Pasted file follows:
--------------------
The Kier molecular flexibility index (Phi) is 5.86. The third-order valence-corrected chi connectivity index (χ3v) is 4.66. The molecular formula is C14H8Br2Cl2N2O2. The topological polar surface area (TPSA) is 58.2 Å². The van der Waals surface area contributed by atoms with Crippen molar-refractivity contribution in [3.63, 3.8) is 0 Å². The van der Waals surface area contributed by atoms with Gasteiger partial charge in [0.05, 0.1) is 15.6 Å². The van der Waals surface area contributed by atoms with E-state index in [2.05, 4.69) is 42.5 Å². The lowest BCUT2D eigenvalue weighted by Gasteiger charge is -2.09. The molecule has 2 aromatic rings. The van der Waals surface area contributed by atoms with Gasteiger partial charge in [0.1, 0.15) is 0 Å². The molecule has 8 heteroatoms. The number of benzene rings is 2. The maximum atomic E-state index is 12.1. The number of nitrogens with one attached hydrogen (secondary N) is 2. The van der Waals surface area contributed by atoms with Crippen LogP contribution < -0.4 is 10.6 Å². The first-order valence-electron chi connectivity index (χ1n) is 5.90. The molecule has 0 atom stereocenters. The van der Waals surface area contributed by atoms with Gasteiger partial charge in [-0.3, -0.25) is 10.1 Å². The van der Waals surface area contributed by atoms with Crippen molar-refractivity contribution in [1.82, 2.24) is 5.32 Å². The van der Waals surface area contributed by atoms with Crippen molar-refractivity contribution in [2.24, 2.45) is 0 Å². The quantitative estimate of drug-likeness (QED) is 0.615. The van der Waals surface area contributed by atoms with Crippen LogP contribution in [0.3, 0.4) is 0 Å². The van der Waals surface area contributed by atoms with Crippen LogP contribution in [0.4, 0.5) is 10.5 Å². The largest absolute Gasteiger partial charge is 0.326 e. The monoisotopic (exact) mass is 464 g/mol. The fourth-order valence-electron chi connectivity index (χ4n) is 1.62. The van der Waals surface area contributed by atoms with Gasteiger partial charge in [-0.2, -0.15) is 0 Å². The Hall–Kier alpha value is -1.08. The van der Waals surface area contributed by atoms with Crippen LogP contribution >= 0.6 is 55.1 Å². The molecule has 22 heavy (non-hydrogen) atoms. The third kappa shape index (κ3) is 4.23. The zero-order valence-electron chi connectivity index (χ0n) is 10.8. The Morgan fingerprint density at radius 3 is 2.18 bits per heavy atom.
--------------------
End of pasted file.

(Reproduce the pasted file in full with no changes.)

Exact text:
The Kier molecular flexibility index (Phi) is 5.86. The third-order valence-corrected chi connectivity index (χ3v) is 4.66. The molecular formula is C14H8Br2Cl2N2O2. The topological polar surface area (TPSA) is 58.2 Å². The van der Waals surface area contributed by atoms with Crippen molar-refractivity contribution in [3.63, 3.8) is 0 Å². The van der Waals surface area contributed by atoms with Gasteiger partial charge in [0.05, 0.1) is 15.6 Å². The van der Waals surface area contributed by atoms with E-state index in [2.05, 4.69) is 42.5 Å². The lowest BCUT2D eigenvalue weighted by Gasteiger charge is -2.09. The molecule has 2 aromatic rings. The van der Waals surface area contributed by atoms with Gasteiger partial charge in [0.1, 0.15) is 0 Å². The molecule has 8 heteroatoms. The number of benzene rings is 2. The maximum atomic E-state index is 12.1. The number of nitrogens with one attached hydrogen (secondary N) is 2. The van der Waals surface area contributed by atoms with Crippen LogP contribution < -0.4 is 10.6 Å². The first-order valence-electron chi connectivity index (χ1n) is 5.90. The molecule has 0 atom stereocenters. The van der Waals surface area contributed by atoms with Gasteiger partial charge in [-0.3, -0.25) is 10.1 Å². The van der Waals surface area contributed by atoms with Crippen molar-refractivity contribution in [1.82, 2.24) is 5.32 Å². The van der Waals surface area contributed by atoms with Crippen molar-refractivity contribution in [2.24, 2.45) is 0 Å². The quantitative estimate of drug-likeness (QED) is 0.615. The van der Waals surface area contributed by atoms with Crippen LogP contribution in [0.3, 0.4) is 0 Å². The van der Waals surface area contributed by atoms with Crippen LogP contribution in [0.4, 0.5) is 10.5 Å². The largest absolute Gasteiger partial charge is 0.326 e. The monoisotopic (exact) mass is 464 g/mol. The fourth-order valence-electron chi connectivity index (χ4n) is 1.62. The van der Waals surface area contributed by atoms with Gasteiger partial charge in [-0.2, -0.15) is 0 Å². The Hall–Kier alpha value is -1.08. The van der Waals surface area contributed by atoms with Crippen LogP contribution >= 0.6 is 55.1 Å². The molecule has 22 heavy (non-hydrogen) atoms. The third kappa shape index (κ3) is 4.23. The zero-order valence-electron chi connectivity index (χ0n) is 10.8. The Morgan fingerprint density at radius 3 is 2.18 bits per heavy atom.